This new trade status was fortuitous for the Chicago Tribune’s Robert McCormick, who took over as the paper’s publisher in 1911. McCormick’s family had owned the paper since 1855 and, foreseeing a growing city, McCormick also saw tremendous growth potential for the paper.
When he took over the Tribune, one of the first things McCormick realized he needed to do if he wanted to expand his business was to find a source for cheap and plentiful newsprint, as this was among his most significant and costly inputs. Immediately after newsprint was made duty free, McCormick built one of the most technologically advanced mills in the world on the Welland Canal at Thorold, Ontario.
He then began scouting timberlands on Quebec’s North Shore, where some of the richest pulpwood forests in North America were located. McCormick soon had concessions from the provincial government to log a piece of forest almost the size of the state of Connecticut.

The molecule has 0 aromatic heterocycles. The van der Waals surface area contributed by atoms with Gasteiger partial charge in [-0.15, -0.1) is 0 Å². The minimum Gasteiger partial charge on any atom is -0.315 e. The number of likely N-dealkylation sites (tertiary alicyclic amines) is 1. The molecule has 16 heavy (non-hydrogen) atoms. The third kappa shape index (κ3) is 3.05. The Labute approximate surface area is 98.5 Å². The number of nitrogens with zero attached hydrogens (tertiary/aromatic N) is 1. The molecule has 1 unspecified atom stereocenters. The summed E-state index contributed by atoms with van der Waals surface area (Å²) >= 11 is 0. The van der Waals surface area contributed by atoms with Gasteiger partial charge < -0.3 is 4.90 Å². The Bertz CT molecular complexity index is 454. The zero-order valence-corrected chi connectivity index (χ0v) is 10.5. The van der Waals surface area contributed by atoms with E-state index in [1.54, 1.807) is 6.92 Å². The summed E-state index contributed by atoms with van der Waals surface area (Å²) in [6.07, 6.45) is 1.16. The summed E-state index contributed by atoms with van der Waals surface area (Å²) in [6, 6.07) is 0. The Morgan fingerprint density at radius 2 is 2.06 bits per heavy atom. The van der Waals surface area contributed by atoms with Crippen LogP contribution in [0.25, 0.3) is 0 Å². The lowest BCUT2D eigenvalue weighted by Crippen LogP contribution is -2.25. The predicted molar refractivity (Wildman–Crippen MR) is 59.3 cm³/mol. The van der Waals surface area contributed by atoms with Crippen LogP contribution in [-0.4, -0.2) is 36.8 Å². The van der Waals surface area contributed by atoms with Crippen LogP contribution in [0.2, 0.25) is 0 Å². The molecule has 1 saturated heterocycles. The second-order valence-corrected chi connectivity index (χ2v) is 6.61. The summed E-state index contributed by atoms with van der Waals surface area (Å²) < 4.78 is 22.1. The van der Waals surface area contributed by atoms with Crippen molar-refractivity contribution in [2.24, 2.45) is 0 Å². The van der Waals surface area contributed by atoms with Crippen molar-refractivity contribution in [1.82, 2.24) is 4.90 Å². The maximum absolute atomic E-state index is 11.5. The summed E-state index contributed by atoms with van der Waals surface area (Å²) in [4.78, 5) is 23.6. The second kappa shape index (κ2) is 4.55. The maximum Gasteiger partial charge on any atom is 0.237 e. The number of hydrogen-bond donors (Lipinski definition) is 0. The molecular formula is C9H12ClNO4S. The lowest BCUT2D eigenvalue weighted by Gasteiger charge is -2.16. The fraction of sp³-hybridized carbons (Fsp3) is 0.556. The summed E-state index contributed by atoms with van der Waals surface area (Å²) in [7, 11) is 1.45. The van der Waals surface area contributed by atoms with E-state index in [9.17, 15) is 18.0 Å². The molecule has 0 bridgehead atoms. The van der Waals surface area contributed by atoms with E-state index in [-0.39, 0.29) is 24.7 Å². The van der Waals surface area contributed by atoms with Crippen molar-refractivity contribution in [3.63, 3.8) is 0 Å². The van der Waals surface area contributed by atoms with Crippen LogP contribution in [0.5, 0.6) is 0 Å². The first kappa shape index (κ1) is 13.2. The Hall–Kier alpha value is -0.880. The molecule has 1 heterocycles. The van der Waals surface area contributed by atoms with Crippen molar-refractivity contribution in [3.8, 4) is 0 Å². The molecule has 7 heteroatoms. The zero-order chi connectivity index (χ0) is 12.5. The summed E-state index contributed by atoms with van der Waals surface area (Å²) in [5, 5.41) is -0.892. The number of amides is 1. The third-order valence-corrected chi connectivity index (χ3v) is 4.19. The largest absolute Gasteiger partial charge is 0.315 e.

Instead of simply taking the trees from Quebec to his Thorold mill, McCormick decided to build another new mill on the remote site. In doing this, McCormick was driven not only by business strategy but also by an ambition to act as urban planner, and in 1936 his company began building the city of Baie Comeau.
Drawing upon his experience as president of the Chicago Sanitary District, where he had supervised the installation of public sewer and electrical systems, and upon the lessons of Pullman, the revolutionary but ultimately unsuccessful company town built by railroad magnate George Pullman in the 1880s just south of Chicago, Robert McCormick directed the construction of both a cutting edge newsprint production facility and a model company town.
Construction of the mill and town began in the winter of 1936-37, and the mill formally opened on June 11, 1938.